Parent and child reading will lady bug hug

The Best Children’s Books About Consent for Babies, Toddlers, and Big Kids

Consent, in its simplest form, is giving permission for something to happen. For kids, understanding this is an important social-emotional skill that we can nurture as part of raising empathetic, body-positive kids. We want them to understand that their body is their own and the importance of respecting others’ bodies (and boundaries!) too.

Reading books together that model consent is a wonderful way to connect with your child and start this life-long conversation! Each time they snuggle up for one of these stories with you is an opportunity to reinforce that they get to make decisions about their own body, to ask for permission, and that we all have to listen when someone says “no” or “stop.” Over time, the conversation can expand to how consent plays a role in healthy relationships and sexuality, as well as the prevention of sexual harassment and assault. And, they’ll start developing a foundation of skills that will impact other areas of their life, such as:

  • Body awareness
  • Understanding their own feelings and others’ emotions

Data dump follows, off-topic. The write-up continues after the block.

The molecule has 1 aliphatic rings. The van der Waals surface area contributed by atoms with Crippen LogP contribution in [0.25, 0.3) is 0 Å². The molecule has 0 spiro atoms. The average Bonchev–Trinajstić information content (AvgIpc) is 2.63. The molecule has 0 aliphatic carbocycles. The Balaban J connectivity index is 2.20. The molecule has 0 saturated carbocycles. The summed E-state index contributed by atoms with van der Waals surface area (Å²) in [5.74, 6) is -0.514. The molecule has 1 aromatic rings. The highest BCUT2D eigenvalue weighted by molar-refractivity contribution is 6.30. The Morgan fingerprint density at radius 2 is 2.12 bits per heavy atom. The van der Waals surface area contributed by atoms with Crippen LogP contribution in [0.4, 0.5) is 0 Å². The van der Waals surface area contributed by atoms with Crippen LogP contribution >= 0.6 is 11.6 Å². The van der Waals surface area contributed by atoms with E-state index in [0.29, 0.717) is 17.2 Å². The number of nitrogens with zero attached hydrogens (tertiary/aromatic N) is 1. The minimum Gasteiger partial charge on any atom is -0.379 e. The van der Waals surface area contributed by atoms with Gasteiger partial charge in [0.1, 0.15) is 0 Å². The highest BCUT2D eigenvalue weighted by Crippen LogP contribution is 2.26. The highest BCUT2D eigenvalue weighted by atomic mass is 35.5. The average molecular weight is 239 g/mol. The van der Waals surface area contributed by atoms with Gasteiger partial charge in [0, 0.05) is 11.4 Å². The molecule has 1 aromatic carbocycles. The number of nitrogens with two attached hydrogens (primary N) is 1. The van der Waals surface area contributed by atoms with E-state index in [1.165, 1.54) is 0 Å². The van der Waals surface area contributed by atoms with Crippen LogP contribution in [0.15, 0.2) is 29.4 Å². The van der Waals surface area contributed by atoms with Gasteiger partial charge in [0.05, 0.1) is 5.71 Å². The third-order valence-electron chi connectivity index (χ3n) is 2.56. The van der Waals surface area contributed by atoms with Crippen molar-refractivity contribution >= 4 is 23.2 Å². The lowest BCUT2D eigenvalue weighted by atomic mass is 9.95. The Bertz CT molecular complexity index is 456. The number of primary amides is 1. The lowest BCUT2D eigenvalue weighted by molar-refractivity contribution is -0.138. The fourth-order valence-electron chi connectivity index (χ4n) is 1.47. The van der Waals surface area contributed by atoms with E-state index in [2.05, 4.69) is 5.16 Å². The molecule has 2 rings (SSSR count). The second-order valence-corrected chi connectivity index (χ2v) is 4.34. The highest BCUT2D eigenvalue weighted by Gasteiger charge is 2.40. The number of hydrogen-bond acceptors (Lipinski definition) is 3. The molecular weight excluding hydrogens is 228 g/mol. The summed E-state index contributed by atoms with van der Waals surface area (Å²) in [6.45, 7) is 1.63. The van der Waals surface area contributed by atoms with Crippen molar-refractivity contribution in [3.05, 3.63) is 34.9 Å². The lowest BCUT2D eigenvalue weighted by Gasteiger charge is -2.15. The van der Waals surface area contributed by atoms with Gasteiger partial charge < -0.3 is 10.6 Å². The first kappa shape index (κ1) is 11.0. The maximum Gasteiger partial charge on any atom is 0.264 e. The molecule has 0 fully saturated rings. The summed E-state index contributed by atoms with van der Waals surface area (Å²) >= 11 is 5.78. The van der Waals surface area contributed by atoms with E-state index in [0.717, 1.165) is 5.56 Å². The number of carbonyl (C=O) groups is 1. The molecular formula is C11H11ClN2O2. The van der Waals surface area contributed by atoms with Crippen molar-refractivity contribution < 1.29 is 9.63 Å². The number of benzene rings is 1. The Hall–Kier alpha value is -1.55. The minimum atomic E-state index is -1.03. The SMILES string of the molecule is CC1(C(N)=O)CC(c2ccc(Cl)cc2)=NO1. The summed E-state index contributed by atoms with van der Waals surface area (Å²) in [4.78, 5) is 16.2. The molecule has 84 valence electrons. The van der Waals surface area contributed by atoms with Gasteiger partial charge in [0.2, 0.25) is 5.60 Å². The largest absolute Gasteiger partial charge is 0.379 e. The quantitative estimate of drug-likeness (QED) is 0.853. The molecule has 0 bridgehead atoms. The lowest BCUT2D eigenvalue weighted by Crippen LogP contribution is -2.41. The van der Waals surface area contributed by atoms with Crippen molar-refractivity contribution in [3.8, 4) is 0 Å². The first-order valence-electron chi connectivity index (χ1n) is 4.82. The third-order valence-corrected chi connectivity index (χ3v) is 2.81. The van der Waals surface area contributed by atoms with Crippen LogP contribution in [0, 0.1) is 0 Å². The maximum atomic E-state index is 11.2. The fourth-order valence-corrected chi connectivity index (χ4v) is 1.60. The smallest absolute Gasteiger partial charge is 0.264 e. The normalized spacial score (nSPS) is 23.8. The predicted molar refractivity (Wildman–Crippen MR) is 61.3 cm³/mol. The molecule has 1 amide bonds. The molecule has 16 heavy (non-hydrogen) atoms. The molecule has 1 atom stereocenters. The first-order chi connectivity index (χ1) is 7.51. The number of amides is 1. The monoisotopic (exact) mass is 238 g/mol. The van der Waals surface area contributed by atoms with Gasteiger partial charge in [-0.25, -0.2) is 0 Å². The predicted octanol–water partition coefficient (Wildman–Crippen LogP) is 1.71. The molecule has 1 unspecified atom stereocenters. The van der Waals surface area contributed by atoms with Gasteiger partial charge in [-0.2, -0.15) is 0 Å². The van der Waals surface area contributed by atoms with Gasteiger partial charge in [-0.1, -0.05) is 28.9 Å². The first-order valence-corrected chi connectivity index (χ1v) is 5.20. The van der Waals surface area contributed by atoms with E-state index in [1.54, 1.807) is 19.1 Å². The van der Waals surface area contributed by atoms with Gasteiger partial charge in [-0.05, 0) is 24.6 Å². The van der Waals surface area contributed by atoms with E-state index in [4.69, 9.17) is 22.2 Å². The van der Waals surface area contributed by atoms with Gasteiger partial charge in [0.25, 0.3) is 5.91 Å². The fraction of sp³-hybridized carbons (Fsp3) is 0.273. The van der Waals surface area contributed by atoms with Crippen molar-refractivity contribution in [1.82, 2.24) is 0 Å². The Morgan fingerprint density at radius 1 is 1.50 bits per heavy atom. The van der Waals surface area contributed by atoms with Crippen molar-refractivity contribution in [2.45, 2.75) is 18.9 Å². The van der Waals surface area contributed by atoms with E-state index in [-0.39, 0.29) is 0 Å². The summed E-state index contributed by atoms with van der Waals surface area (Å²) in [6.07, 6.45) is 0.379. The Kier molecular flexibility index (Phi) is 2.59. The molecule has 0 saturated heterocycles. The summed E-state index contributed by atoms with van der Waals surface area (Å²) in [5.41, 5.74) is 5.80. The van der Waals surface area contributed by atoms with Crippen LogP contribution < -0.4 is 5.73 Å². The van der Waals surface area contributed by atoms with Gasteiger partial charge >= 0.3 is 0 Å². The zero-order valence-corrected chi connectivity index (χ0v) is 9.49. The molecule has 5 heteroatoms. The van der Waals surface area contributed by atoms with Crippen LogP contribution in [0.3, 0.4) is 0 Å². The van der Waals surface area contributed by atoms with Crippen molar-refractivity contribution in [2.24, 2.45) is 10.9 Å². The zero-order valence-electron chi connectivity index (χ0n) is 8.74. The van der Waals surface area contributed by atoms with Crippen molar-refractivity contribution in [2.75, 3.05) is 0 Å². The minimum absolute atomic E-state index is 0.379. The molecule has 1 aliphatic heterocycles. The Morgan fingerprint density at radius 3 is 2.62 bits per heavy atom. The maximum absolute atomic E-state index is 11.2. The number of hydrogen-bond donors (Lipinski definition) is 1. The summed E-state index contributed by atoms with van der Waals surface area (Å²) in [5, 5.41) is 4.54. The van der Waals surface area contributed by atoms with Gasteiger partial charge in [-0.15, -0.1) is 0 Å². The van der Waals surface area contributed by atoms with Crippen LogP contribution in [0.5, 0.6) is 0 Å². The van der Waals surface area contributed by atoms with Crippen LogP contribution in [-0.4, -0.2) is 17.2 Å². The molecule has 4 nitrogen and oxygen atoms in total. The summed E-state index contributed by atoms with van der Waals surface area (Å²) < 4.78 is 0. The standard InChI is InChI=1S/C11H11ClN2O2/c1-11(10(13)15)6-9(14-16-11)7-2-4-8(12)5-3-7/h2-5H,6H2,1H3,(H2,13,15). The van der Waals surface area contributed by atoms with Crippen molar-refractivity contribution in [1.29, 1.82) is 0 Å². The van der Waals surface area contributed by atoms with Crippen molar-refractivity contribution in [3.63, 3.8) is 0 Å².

• Reading body language
  • Asking questions, and
  • Communicating with those around them

Here are 6 books to help your little feminist learn about consent and develop the listening, language, and communication skills they need to navigate the world today. And, they can tuck these life lessons in their hearts to carry with them into future relationships, too!

Model kid-friendly ways to ask for consent

Empower kids with the language they can use to ask for consent in early friendships.

Will Ladybug Hug? cover image

Will Ladybug Hug?
By Hilary Leung
Best for ages 0-3 years

P.S. If you’re part of our 0-2-year-old book club you’ll be receiving this book in your October book club box!

Ladybug loves to hug to say hello and goodbye, and has learned to ask friends for permission before embracing them. We love that this colorful board book models kid-friendly, healthy, and positive communication with loved ones and highlights the importance of consent. All of their friends’ different responses and ways to hug are accepted, including a “no.” Kids also learn a few alternatives to hugs that they can ask for or offer when a hug is not wanted.




Support kids in understanding how their own body responds to different situations and feelings

We Listen to Our Bodies cover image

We Listen to Our Bodies
By Lydia Bowers
Best for ages 4-8 years

Developing a sense of body awareness and how they feel in different situations plays a critical role in helping kids understand their own boundaries. We Listen to Our Bodies not only features beautiful illustrations and diverse representation, but your child will get a peek into Deja’s classroom and how her teacher supports each child in understanding the clues their bodies give about how they’re feeling. When Deja is upset, her teacher offers an empathetic listening ear and asks, “How can I help?” He allows Deja space to communicate her needs, boundaries, and consent to physical comfort in the form of a hug.